We have all heard the recommendations for early breast cancer screening with the use of mammograms. Maybe we know someone or have heard about a celebrity that was lucky to detect breast cancer early because they had a mammogram and caught it in an early stage that was more treatable. But, if you are under 40 and are relatively healthy, you may be wondering if you are really a candidate for a mammogram and when you will need to worry about having a mammogram. Not everyone needs to run right out and get a mammogram but there are certain people that could benefit from having a mammogram.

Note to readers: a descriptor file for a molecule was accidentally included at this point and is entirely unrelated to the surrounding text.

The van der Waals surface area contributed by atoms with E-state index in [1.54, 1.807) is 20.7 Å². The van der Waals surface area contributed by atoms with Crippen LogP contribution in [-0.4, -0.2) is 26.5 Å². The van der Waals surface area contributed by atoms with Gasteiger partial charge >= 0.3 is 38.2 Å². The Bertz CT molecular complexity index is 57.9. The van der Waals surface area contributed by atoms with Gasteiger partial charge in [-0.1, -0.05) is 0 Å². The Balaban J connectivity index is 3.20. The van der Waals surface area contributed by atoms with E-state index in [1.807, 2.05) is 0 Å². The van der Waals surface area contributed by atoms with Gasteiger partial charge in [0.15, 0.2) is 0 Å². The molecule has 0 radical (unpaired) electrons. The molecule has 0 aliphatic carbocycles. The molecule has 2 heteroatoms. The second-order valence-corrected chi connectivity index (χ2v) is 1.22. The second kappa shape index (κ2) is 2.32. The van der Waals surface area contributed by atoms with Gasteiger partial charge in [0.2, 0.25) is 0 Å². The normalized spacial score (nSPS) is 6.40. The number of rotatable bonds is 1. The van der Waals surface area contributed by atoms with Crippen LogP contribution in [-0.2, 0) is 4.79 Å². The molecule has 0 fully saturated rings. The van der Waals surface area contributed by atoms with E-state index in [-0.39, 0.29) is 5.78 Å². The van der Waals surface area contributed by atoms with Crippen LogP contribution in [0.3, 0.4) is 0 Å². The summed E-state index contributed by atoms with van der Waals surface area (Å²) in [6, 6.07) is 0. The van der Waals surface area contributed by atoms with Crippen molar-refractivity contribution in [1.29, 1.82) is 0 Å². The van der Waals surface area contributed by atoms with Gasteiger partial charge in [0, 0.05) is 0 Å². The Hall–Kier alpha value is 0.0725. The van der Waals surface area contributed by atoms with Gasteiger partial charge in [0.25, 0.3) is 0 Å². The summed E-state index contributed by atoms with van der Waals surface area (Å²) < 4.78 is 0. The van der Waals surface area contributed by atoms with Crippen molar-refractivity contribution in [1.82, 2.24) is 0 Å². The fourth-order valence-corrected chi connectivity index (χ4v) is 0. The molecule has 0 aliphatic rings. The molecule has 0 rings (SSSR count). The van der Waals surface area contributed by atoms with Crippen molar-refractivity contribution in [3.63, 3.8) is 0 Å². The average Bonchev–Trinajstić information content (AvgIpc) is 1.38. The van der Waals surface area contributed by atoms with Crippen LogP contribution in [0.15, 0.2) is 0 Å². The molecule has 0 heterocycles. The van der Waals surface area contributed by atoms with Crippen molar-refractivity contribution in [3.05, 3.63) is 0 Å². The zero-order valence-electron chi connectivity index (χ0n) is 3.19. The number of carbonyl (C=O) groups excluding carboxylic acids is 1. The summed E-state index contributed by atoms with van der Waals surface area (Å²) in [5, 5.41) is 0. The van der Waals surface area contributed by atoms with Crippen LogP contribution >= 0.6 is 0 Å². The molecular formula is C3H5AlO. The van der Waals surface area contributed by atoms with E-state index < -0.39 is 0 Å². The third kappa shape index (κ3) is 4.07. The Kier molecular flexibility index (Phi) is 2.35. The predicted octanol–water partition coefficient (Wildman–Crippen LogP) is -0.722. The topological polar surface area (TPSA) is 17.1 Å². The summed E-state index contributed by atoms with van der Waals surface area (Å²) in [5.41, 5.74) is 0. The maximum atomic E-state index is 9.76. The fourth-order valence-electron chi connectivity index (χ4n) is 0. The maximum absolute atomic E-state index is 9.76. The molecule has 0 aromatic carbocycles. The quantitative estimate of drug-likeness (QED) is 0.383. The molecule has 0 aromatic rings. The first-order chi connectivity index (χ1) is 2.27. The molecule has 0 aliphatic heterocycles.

To discuss the use of mammogram in the early detection of cancer, it is important to first understand what exactly a mammogram is. The Office of Women’s Health explains what a mammogram is and how exactly it works, “A mammogram is a low-dose x-ray exam of the breasts to look for changes that are not normal. The results are recorded on x-ray film or directly into a computer for a doctor called a radiologist to examine. A mammogram allows the doctor to have a closer look for changes in breast tissue that cannot be felt during a breast exam. It is used for women who have no breast complaints and for women who have breast symptoms, such as a change in the shape or size of a breast, a lump, nipple discharge, or pain. Breast changes occur in almost all women. In fact, most of these changes are not cancer and are called “benign,” but only a doctor can know for sure. Breast changes can also happen monthly, due to your menstrual period… You stand in front of a special x-ray machine. The person who takes the x-rays, called a radiologic technician, places your breasts, one at a time, between an x-ray plate and a plastic plate. These plates are attached to the x-ray machine and compress the breasts to flatten them. This spreads the breast tissue out to obtain a clearer picture. You will feel pressure on your breast for a few seconds. It may cause you some discomfort; you might feel squeezed or pinched. This feeling only lasts for a few seconds, and the flatter your breast, the better the picture. Most often, two pictures are taken of each breast — one from the side and one from above. A screening mammogram takes about 20 minutes from start to finish.” Generally speaking, the recommendation is that women over the age of 40 should get a regular mammogram. The American Cancer Society recommends over 40, while the United States Preventive Task Force recommends over the age of 50. But, while we see the majority of women with breast cancer being diagnosed over the age of 40, more and more it seems, we hear about women in their 20s and 30s being diagnosed with breast cancer. So, should you wait or are you someone that could benefit from earlier screening? If you have a close family history of breast cancer, you may need more regular monitoring. It is important for every woman, regardless of age, to check their breasts often to feel for lumps or suspicious changes. In addition to having a strong family history of breast cancer, women with dense breasts may benefit from regular mammograms. NPR explains some of the recent research regarding who needs to be getting a mammogram, “The study found that the women under 50 who benefit from annual mammograms are the 12 to 15 percent who have extremely dense breasts. That is, the test is more likely to find dangerous tumors that are larger or more advanced at diagnosis. For the other 85 percent of under-50 women, there’s no added benefit. Annual mammograms don’t find more late-stage tumors or those that are larger at diagnosis. But annual screening doubles their already high risk of false-positive tests and biopsies that seem to find cancers that aren’t really there. “I want to be clear,” Kerlikowske says. “This study does not say women in their 40s should undergo screening mammography.” But for those who want to, the study supports the idea of annual mammograms for those with extremely dense breasts. Among women over 50, Kerlikowske thinks there’s been a slow shift away from annual mammograms since the federal task force issued its controversial guidelines in 2009. “Our data reinforce the idea that women can be reassured they can be screened every two years, even if they’re at high risk” by virtue of having dense breasts or having been on hormone replacement therapy, the University of California, San Francisco researcher says.” If you have any concerns, it is important to consult yoru physician right away and if you find yourself in one of the higher risk groups discussed above, you could benefit from more regular mammograms.